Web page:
String Lifetime & Scope

This is a discussion on String Lifetime & Scope within the C++ Programming forums, part of the General Programming Boards category; Currently I am working to create a command line function that will alter data from an ini file. The catch ...

  1. #1
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    String Lifetime & Scope

    Currently I am working to create a command line function that will alter data from an ini file.

    The catch is to do this I will change the string in the startup array in the object defined. The code is restricted to not use C++ strings, but character arrays.

    program <name>=<value>

    My issue seems to be that if I want to do

    program <name>=<value> <name>=<value> it will overwrite the data needed.

    Code:
    for( command line args)
    {
      char argument[256];
      char *name;
      char *value;
    
      //tokenize argument into name and value
    
      //insert into object
    
    }
    Now even if I was to put all those variables outside the loop the issue still comes up that another pair overwrites argument.
    Is there a way to make sure each argument creates new memory without having to allocate it?
    or is allocating memory the only way?

    btw: I also have thought about changing name and value to their own char arrays but this shouldn't make a difference because I believe my problem has to do with scope and lifetime, not the variables I am using (unless Im completely wrong)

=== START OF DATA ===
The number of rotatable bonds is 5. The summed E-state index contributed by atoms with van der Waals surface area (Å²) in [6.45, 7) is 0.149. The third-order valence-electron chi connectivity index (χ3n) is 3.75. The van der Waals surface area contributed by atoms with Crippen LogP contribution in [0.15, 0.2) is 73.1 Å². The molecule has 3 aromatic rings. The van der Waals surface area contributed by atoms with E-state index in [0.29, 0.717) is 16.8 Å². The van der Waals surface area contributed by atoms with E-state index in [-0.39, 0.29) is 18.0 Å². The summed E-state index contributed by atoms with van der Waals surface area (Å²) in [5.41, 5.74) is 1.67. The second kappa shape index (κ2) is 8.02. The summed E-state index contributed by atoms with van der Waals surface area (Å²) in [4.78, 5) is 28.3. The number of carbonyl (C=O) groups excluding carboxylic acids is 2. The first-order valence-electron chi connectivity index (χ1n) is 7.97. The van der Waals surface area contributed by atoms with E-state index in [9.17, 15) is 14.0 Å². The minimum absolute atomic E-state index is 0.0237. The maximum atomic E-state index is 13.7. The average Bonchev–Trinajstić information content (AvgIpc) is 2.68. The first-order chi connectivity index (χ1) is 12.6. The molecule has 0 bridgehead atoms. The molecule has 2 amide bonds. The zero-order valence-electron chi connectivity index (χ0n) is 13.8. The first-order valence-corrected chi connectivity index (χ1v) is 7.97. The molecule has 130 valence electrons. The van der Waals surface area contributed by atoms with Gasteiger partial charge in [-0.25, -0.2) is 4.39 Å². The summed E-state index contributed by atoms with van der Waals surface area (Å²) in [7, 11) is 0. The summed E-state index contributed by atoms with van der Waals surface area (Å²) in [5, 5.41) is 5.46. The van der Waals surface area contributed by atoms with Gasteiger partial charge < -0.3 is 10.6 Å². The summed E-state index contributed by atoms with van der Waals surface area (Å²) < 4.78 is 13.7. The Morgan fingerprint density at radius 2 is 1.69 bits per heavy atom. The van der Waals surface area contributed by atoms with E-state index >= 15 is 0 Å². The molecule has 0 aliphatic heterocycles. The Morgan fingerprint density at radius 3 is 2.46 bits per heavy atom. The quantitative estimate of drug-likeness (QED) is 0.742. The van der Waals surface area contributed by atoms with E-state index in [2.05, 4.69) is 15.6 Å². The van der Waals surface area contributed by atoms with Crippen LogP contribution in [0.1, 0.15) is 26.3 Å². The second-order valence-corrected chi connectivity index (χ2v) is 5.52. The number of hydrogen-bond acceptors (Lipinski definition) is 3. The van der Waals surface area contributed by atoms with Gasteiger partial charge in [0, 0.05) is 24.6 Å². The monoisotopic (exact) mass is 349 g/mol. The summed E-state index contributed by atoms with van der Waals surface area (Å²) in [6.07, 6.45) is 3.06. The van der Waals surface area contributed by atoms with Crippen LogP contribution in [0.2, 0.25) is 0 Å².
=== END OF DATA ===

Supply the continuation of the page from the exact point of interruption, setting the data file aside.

2. #2
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    You could have an array of names and values.
    Code:
      //Up to five names
      char *name[5];
      char *value[5];
    Or you could group name and value into a struct, and have an array of the struct.
    Code:
    struct Arguments
    {
      char *name;
      char *value;
    };
    
    Arguments arg[5];

  3. #3
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    You must copy the string into each object. If your object contains a static length character array (like your argument variable above), you can just strcpy the values on insert. If your object contains a char* variable, then before calling strcpy you must allocate space for that object's copy of the string and deallocate that space when the object is destructed.

  4. #4
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    Well the object contains a ptr to the string, so thanks for all your help.

    I think I'm going to use an array to easily limit the amount of pairs that can be changed and will have to worry a little bit less about the memory mgmt (thats the only part I still am not a fan of with C/C++ compared to other languages)

  5. #5
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    Of course, you should probably not complain about the memory management required by C++ since the language provides the C++ string class for that purpose. It is not the language's fault that you code is restricted to not use the tools provided.

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